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Area Law Officials Call 1968 A Busy Year

Area Law Officials Call 1968 A Busy Year image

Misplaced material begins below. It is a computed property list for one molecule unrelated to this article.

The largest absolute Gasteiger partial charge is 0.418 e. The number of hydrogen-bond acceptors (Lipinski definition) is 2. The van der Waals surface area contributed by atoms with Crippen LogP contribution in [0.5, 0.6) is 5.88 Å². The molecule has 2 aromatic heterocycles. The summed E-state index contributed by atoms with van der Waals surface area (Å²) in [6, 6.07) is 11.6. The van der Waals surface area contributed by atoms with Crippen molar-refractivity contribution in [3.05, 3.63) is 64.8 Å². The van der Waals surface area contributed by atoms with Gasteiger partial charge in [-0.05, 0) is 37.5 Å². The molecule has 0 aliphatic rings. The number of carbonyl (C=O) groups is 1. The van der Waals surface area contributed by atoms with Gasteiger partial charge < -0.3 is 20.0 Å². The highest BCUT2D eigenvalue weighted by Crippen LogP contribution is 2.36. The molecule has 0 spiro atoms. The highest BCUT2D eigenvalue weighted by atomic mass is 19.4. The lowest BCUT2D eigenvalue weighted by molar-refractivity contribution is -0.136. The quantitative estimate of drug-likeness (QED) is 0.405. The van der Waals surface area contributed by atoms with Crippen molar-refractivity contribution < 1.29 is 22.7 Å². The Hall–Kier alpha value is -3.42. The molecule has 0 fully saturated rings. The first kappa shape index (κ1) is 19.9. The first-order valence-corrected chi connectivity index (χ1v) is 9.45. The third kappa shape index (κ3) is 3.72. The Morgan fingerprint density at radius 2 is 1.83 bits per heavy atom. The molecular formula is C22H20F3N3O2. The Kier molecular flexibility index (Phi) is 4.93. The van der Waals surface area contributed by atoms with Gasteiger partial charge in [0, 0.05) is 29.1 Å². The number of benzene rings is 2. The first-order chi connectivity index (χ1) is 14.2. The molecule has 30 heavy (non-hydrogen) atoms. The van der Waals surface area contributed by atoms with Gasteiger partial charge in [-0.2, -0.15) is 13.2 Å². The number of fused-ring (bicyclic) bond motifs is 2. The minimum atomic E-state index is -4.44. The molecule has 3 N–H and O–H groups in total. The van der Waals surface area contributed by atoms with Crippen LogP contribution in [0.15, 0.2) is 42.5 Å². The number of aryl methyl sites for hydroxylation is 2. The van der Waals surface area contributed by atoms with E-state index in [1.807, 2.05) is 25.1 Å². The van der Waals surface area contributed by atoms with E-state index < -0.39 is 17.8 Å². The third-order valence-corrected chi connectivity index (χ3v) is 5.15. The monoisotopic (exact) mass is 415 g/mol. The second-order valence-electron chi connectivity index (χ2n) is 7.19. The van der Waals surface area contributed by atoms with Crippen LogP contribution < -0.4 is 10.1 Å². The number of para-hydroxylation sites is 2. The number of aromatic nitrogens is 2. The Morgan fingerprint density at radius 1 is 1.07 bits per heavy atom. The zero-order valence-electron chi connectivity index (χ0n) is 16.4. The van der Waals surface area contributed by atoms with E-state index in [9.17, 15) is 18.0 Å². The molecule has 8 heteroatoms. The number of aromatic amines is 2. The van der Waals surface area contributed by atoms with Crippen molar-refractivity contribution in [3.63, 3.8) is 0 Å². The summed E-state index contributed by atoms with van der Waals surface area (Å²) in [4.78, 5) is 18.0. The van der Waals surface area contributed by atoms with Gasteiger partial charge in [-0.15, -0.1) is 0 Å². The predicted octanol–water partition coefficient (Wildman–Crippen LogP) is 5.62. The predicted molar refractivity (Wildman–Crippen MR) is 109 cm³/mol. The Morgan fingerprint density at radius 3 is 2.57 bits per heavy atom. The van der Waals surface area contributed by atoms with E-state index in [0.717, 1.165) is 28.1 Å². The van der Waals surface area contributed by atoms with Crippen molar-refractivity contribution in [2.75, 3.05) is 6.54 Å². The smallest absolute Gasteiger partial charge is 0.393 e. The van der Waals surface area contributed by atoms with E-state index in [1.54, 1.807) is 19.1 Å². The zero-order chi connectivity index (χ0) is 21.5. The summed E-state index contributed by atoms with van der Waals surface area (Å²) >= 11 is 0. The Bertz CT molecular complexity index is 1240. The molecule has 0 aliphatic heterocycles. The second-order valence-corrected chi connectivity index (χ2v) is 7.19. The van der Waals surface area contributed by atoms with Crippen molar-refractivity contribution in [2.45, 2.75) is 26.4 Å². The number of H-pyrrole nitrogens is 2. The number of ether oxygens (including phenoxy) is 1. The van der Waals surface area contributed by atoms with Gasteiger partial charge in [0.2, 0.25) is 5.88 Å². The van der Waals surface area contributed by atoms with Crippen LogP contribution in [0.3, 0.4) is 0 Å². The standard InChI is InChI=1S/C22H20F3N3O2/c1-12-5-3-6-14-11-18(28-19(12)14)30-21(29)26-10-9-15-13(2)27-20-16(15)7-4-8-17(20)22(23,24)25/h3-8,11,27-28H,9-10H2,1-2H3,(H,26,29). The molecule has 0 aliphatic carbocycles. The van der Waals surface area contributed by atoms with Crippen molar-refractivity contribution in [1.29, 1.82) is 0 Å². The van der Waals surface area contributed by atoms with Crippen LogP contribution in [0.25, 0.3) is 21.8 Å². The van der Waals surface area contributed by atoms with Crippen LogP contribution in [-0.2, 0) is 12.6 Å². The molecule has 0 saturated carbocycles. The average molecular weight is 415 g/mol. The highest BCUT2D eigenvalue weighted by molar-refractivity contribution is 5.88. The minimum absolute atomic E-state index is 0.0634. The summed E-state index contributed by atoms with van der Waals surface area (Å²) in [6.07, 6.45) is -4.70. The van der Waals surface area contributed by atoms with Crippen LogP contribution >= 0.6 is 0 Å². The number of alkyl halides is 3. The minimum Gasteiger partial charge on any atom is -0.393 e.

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Police news in Washtenaw County in 1968 included everything from murder to bombings to police unions to massive sit-in arrests. " Ann Arbor Police Chief Walter E. Krasny and Sheriff Douglas J. Harvey agree the year was the most active in a decade for their departments. The year's major action for local law agencies began in a Detroit hearing room rather than at the scene of a crime. Sheriff Douglas J. Harvey appeared before a State Labor Mediation Board examiner in January t o defend himself against nine unfair labor practice charges filed against him by former deputies he had fired in December. The deputies claimed they were fixed because of their activities with the newly formed Washtenaw Deputy Association. A score of witnesses, including Harvey, filled more than 300 typewritten pages of testimony before the three-day hearing, ended. Two months later, Examiner James R. McCormick announced he had ruled that Harvey was guilty of unfair labor practices in firing William H. Stander and Fred J. Postill and ordered the sheriff to reinstate both officers. Harvey did so but subsequently fired Postill a second time on insubordination charges and Stander later resigned to join another pólice agency. Before the year was out Harvey was to appear at two more Labor Mediation Board hearings to defend himself against more unfair labor practice charges. All involved the Washtenaw Deputy Association. One of the hearings brought a virtual clearing of the charges while a decisión on the second is expected in two weeks. In February, Harvey's deputy's discovery of 28 stolen and stripped cars which were hidden in a wooded area near Lohr and Ellsworth Rds. in Pittsfield Township. The cars, valued at $100,000, had been stolen from Wayne County cities and driven here where they were stripped of motor parts and accessories. A 17-year-old Detroit youth caught at the scene by Sheriff Harvey was turned over to Wayne County authorities for prosecution on auto t h e f t charges. Within a two-week period after the discovery of the stolen cars Detroit police, acting on information provided them by Washtenaw sheriff' s deputies, had arrested a dozen members of the teen-age ring responsible for the car thefts. In M a r c h , a controversy which still waxes and echoes in cities across the nation erupted when Ann Arbor police used the chemical spray Mace to subdue a belligerent prisoner. The police used the spray a second time a few hours later when a crowd of persons sympathetic to the man arrested gathered at St. Joseph Mercy Hospital and refused to disperse Local civil rights groups charged pólice brutality and when the City Council was unable or unwilling to come to grips with the question of using the spray, Chief Krasny voluntarily suspended use of the weapon by his men. A team of medical experts and technicians at the University Medical School undertook a study of Mace and pending completion oí that study many police agencies around the country suspended or curtailed the use of all such sprays. Officials of the General Ordnance Equipment Co. of Pittsburgh, Pa., protested the uproar over their product and insisted the product was harmless. Three months after the March incident which stirred the controversy the University researchers announced that their study showed Mace could be used with safety providing certain precautions are taken by police employing it as a weapon. Krasny welcomed the medical report but to date has not yet returned Mace to his patrolmen. In late June, an Eastern Michigan University coed, Joan Schell of Plymouth, accepted a htichhike ride to Ann Arbor from the Ypsilanti campus. It was the last ride she ever took. Her nude body, riddled with stab wounds, was found five days later near a construction site off Glacier Way near Earhart Rd. at the extreme northeast edge of Ann Arbor. Miss Schell's murder joined four other local slayings which have remained unsolved in the past decade. Detectives from five área pólice agencies have compiled huge files on leads they have run down in the Schell case but no arrests have been made and $10,000 in reward money for the coed's killer is still uncollected. In August, Michigan Attorney General Frank Kelley turned down a request for a grand jury to investígate financial dealings involving Sheriff Douglas J. Harvey and suggested the county Board of Supervisors question the sheriff if answers were needed. The board appointed a special committee to conduct the questioning and when that procedure was completed a part-time financial manager and adviser was named to assist the sheriff in money management. Sept. 4 and 5 of 1968 stand as dates when more arrests were made than were ever before recorded in any two-day period in the history of Washtenaw County. The arrests came as the climax of a week of heated debate between a group of welfare mothers demanding additional clothing funds for their children and county and state officials. When a "final" meeting between the Aid to Dependent Children mothers and members of the county Board of Supervisors ended on Sept. 4 in a stalemate the mothers and some supporters staged a sit-in in a second floor hallway of the County Building. They ignored warnings about arrests by county officials and when the building was officially closed at 5:30 p.m. a of 49 persons were taken into custody by sheriff's officers on charges of criminal trespass. A crowd of more than 1,000 persons gathered outside the County Jail that night to await the release on bond of the 49 persons and over 100 pólice officers ringed the jail to maintain order. No disturbances occurred. The next day, Sept. 5, another 192 persons - mostly University students - were arrested when they staged a second sit-in, this time on the floor of the lobby of the County Building. More than 400 pólice officers from a dozen agencies including a riot squad from Oakland County were on the scène for those arrests and under Sheriff Harvey's direction the 192 persons were carried or escorted from the County Building in less than 10 minutes. On Sept. 29, the first of two dynamite bombings occurred in Ann Arbor when a recruiting office for the federal government's Central Intelligence Agency was virtually destroyed by an explosive. The bomb, set off outside the door of the CIA office at 450 S. Main St, shattered glass and crumpled door frames in five other business places located in the same building. 'Federal Bureau of Investigation agents called to the scène said dynamite was used in the bombing. Two weeks later a second bomb set off outside the University's Institute of Science and Technology on the North Campus blew out 12 large windows and caused thousands of dollars damage. Ann Arbor police, working with FBI agents, said the bombing had a "defínite connection" with the CIA building blast. No arrests have been made in the campus bombing and although Detroit pólice charged a dozen persons with bombings in Wayne County in November no firm connection with the local explosions was ever announced. On Oct. 5, a University gradúate student, Joel W. Cordish, 25, of 533 S. Forest Ave., was shot in the back by an assailant as he walked alone across the U-M Diagonal at 4 a.m. The arrest of an AWOL soldier, Kenneth W. Drinkerd, 17, of 1060 N. River St, Ypsilanti, by two sheriff's deputies two weeks later led to the later charging Drinkerd with attempted murder in the Cordish shooting. Cordish, reportedly paralyzed for life from the gunshot wound, told police he was chased across the Diagonal by three youths, one of whom told another, "Shoot him! Shoot him!" Drinkerd is currently free on a $10,000 bond awaiting Circuit Court trial on the charge. He is on special leave from his U. S. Army unit. By early November two new "incorrigible" cells were in use in the County Jail and that fact was the final footnote to a controversy which began in January with a challenge by a minister over the use of punishment cells in the jail. Rev. Erwin Gaede, pastor of the First Unitarian Church, charged in January that a half-dozen U-M students, serving terms as anti-war demonstrators, were placed in a cramped, lightless cell after they started a fire in their regular cell. The minister said the cell violated state jail regulations and use of it was inhumane. Sheriff Douglas J. Harvey countered that the cell had been part of the jail's punishment system for a generation and was needed to curb recalcitrant prisoners. After a two-month, running! battle between Harvey, Gaedel and state officials, Harvey reluctantly ordered the cell closed. Seven months later two punishment cells which conform with all state regulations were completed and are now being used. The final "police story" of 1968 involves the near-record number of traffic fatalities piled up in Washtenaw County, during the 12-month period. Although there was only two fatal crashes in January, four occurred in February and the deadly pace picked up in the months which followed. Six fatalists were recorded in July and eight in August including an Aug. 3 crash which took the lives of Mr. and Mrs. Ellis Kincer as they walked along a Sylvan Township road with their teen-age son. Before the year ended 651 persons had been killed on Washtenaw County roads, only four fewer than the all-time record of 69 registered in 1966.